What's a moonphase watch?
What's a moonphase watch?
I first fell in love with watches a few years ago. Back then, although companies made watches for women, very few ever made those watches with complications. They would instead make the watch with a beautiful strap or load the bezel with diamonds and present them as watches women should wear. Times are changing and more companies are realizing that there are women who love watches with complications.
A moonphase complication
A watch with “complications” is a watch that does more than tell time. Before companies decided to be more aesthetically creative with the watches they make for women, most women’s watches would be limited to just the two hands that point to an hour and a minute. On occasion, you’d see the date. But that’s it.
When we decided to launch Enthology’s collection of watches for women, incorporating the moon phase complication into our collection, we wanted to lead a revolution in the watch industry as a company who understands a beautiful and elegant premium women's watch doesn’t just mean diamonds on the bezel. The moon phase is one of my favorite complications and always adds a touch of artistry and a bit of astronomy to any watch.
Enthology's Disorganised Symphony Collection
Wearing a watch with a moon phase on the dial means that at any given time, you can flick your wrist to see the current phase of the moon. Is the moon waxing, which means the moon is working its way into becoming full? Or waning, which means the full moon has already passed? These answers are always readily available to you with a glance.
The Moonphase Complication
Moon phases first appeared in horology (the art of making clocks and watches) during the Renaissance period, where clocks displayed various moon designs. The complication itself was a feat of engineering - to get the feature to work, a device had to be connected to the hour hand and that device would then be programmed to turn another device once every 24 hours. This second device is the disc we see displaying each phase of the moon.
A timeless moon phase complication on a vintage Omega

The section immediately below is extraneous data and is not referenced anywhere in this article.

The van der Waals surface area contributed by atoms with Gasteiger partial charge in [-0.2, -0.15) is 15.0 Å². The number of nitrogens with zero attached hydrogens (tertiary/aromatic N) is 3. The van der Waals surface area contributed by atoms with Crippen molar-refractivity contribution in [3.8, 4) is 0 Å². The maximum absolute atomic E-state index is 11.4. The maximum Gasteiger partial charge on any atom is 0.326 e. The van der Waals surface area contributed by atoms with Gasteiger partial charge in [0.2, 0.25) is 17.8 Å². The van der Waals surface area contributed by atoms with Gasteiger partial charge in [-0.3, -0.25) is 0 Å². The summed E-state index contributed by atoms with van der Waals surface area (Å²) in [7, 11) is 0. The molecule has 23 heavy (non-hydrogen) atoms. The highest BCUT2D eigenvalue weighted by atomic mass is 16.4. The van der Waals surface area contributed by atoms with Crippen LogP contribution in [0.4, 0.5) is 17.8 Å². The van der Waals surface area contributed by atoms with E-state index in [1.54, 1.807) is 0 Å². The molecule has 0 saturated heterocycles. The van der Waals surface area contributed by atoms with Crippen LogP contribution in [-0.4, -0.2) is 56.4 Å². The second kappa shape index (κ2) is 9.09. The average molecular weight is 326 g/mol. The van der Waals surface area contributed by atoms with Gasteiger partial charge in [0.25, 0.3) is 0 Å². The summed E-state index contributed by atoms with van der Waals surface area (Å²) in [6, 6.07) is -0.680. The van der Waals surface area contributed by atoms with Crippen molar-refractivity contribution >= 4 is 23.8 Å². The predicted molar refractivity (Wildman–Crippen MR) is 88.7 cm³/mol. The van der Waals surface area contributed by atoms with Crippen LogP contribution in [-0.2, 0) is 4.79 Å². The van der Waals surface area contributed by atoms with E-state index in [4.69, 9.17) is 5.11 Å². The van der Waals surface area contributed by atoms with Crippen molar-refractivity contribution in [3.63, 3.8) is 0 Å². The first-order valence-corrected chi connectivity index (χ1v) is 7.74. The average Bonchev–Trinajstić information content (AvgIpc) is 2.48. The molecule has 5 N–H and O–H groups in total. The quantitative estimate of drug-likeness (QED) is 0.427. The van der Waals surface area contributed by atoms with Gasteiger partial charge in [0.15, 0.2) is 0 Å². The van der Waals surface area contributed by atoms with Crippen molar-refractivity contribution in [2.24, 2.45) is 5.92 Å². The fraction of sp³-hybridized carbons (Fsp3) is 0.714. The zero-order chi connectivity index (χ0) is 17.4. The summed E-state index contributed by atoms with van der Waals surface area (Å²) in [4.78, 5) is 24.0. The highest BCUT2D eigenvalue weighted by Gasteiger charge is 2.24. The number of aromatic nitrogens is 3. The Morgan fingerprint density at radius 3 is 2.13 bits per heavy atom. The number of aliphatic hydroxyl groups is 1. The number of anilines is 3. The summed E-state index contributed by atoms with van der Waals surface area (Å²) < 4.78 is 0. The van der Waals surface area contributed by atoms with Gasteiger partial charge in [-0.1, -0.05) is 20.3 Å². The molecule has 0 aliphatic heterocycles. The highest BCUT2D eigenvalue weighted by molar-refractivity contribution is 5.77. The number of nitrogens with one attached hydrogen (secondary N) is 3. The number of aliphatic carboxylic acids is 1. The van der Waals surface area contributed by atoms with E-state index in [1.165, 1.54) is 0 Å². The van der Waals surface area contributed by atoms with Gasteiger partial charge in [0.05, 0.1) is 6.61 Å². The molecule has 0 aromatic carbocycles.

The round disc has 59 grooves, with each groove accounting for a 24-hour period of time. Consequently, it takes 59 days for the disc to complete a full rotation. Two different moons are painted at the 12 o’clock and 6 o’clock mark, one to represent the full moon and the other to represent the new moon. When you see a complete moon on your watch, it means 29.5 days have passed, which is the equivalent of a lunar month.
The days leading up to the 29.5 day mark are the waning period and the watch shows just a percentage of one of the moon’s painted on the disc. The days following the 29.5-day mark represent the waning period, and you again start seeing only a percentage of the disc’s moon. You’ll always see a complete moon on day 29.
A moon phase disc from luxury maker, A. Lange & Söhne
Studying the engineering behind complications such as this made me fall head over heels with the watch industry. And the more complicated a watch is, which is determined by the number of complications a watchmaker adds to his design, the more enamored I am.
Enthology's take on the Moonphase
While the moon phase is definitely my number one favorite in our watches, we decided to step up our game by adding two more complications that most people don’t realize adds to the complexity of the watch design.
A close up of Enthology's moonphase and day-date complication
Enthology's watches come with what’s known as a day-date complication. Many watches come with a basic date complication, which, simply stated, is the numerical day of the month. A day-date, however, makes the engineering behind a watch more challenging as this complication tells both the numerical day of the month as well as the actual day of the week.
Just as with the moon phase complication, the day-date feature also requires the coordination of two different gears within the watch movement. A watch “movement” is the guts of a watch. It’s all the moving parts that help the watch tell time. The two different gears of the day-date must also interact with the hands of the watch as these gears need to know when a 24-hour period of time has passed in order to do their job.
Now, consider what you’ve just read about the day-date complication, then add what you’ve read about the moon phase complication and take a moment to scratch your head a bit as you wonder how all of this happens within a case that’s only 36mm in diameter!
36mm size which neither overwhelms or understates
Such engineering is typically only found in the big brands, such as Patek Philippe or Audemars Piguet. In fact, Patek Philippe was one of the first watch manufacturers to incorporate a moon phase complication into their watches for women, back in 1925.
We're now following in that tradition with our Disorganised Symphony collection. From the complicated movement that makes up the interior of the watch, to the 316L stainless steel and sapphire crystal that ensures the watch glass will never break no matter how rough your day, these watches may look like fun, but they're clearly not here to play.
Add that I can easily change the watch’s strap to any color that suits my fashion choice of the day, and I have an accessory that makes me look stylish as I impress people with stories about just how complicated this contraption on my wrist is.